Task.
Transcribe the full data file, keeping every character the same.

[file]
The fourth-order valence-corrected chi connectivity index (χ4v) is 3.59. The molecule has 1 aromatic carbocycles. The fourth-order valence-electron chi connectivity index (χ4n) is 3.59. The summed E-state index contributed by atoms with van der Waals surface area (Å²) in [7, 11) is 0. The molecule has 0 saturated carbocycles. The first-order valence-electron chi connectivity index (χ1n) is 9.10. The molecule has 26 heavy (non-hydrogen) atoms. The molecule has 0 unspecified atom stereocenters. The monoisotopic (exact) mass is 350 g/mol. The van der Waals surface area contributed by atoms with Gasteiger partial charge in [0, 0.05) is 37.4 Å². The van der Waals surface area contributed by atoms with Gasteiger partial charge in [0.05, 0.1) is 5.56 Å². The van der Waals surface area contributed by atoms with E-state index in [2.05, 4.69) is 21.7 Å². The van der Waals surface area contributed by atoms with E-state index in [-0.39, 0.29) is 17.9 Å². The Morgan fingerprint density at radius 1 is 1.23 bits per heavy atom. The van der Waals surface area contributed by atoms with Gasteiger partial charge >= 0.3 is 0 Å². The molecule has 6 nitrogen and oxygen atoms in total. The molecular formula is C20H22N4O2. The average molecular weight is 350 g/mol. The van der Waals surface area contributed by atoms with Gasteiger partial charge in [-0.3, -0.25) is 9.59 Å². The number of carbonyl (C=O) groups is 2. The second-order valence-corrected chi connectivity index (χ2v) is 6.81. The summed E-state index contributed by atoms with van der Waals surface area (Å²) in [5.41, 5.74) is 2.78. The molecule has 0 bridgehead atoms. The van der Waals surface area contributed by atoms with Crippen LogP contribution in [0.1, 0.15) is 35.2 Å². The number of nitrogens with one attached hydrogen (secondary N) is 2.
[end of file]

The fourth-order valence-corrected chi connectivity index (χ4v) is 3.59. The molecule has 1 aromatic carbocycles. The fourth-order valence-electron chi connectivity index (χ4n) is 3.59. The summed E-state index contributed by atoms with van der Waals surface area (Å²) in [7, 11) is 0. The molecule has 0 saturated carbocycles. The first-order valence-electron chi connectivity index (χ1n) is 9.10. The molecule has 26 heavy (non-hydrogen) atoms. The molecule has 0 unspecified atom stereocenters. The monoisotopic (exact) mass is 350 g/mol. The van der Waals surface area contributed by atoms with Gasteiger partial charge in [0, 0.05) is 37.4 Å². The van der Waals surface area contributed by atoms with Gasteiger partial charge in [0.05, 0.1) is 5.56 Å². The van der Waals surface area contributed by atoms with E-state index in [2.05, 4.69) is 21.7 Å². The van der Waals surface area contributed by atoms with E-state index in [-0.39, 0.29) is 17.9 Å². The Morgan fingerprint density at radius 1 is 1.23 bits per heavy atom. The van der Waals surface area contributed by atoms with Gasteiger partial charge >= 0.3 is 0 Å². The molecule has 6 nitrogen and oxygen atoms in total. The molecular formula is C20H22N4O2. The average molecular weight is 350 g/mol. The van der Waals surface area contributed by atoms with Gasteiger partial charge in [-0.3, -0.25) is 9.59 Å². The number of carbonyl (C=O) groups is 2. The second-order valence-corrected chi connectivity index (χ2v) is 6.81. The summed E-state index contributed by atoms with van der Waals surface area (Å²) in [5.41, 5.74) is 2.78. The molecule has 0 bridgehead atoms. The van der Waals surface area contributed by atoms with Crippen LogP contribution in [0.1, 0.15) is 35.2 Å². The number of nitrogens with one attached hydrogen (secondary N) is 2.